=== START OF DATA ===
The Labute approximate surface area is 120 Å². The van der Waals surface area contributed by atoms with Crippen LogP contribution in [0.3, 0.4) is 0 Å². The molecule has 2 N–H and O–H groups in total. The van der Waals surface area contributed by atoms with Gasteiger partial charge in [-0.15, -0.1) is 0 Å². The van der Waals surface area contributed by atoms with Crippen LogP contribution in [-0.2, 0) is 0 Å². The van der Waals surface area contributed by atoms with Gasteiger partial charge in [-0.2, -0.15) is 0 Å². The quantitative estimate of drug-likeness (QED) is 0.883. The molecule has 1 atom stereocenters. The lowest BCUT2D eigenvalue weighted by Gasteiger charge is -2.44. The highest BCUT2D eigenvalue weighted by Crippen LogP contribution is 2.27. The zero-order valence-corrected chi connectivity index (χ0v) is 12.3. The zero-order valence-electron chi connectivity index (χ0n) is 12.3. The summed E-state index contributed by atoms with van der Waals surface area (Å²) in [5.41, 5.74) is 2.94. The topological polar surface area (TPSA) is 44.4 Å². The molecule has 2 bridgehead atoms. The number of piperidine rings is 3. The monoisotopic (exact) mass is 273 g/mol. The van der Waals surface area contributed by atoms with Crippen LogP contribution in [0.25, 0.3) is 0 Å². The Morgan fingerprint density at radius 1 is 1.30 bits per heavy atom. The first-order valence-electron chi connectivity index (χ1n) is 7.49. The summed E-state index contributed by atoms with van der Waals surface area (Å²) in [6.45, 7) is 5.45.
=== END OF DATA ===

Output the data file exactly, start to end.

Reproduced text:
The Labute approximate surface area is 120 Å². The van der Waals surface area contributed by atoms with Crippen LogP contribution in [0.3, 0.4) is 0 Å². The molecule has 2 N–H and O–H groups in total. The van der Waals surface area contributed by atoms with Gasteiger partial charge in [-0.15, -0.1) is 0 Å². The van der Waals surface area contributed by atoms with Crippen LogP contribution in [-0.2, 0) is 0 Å². The van der Waals surface area contributed by atoms with Gasteiger partial charge in [-0.2, -0.15) is 0 Å². The quantitative estimate of drug-likeness (QED) is 0.883. The molecule has 1 atom stereocenters. The lowest BCUT2D eigenvalue weighted by Gasteiger charge is -2.44. The highest BCUT2D eigenvalue weighted by Crippen LogP contribution is 2.27. The zero-order valence-corrected chi connectivity index (χ0v) is 12.3. The zero-order valence-electron chi connectivity index (χ0n) is 12.3. The summed E-state index contributed by atoms with van der Waals surface area (Å²) in [5.41, 5.74) is 2.94. The topological polar surface area (TPSA) is 44.4 Å². The molecule has 2 bridgehead atoms. The number of piperidine rings is 3. The monoisotopic (exact) mass is 273 g/mol. The van der Waals surface area contributed by atoms with Crippen LogP contribution in [0.25, 0.3) is 0 Å². The Morgan fingerprint density at radius 1 is 1.30 bits per heavy atom. The first-order valence-electron chi connectivity index (χ1n) is 7.49. The summed E-state index contributed by atoms with van der Waals surface area (Å²) in [6.45, 7) is 5.45.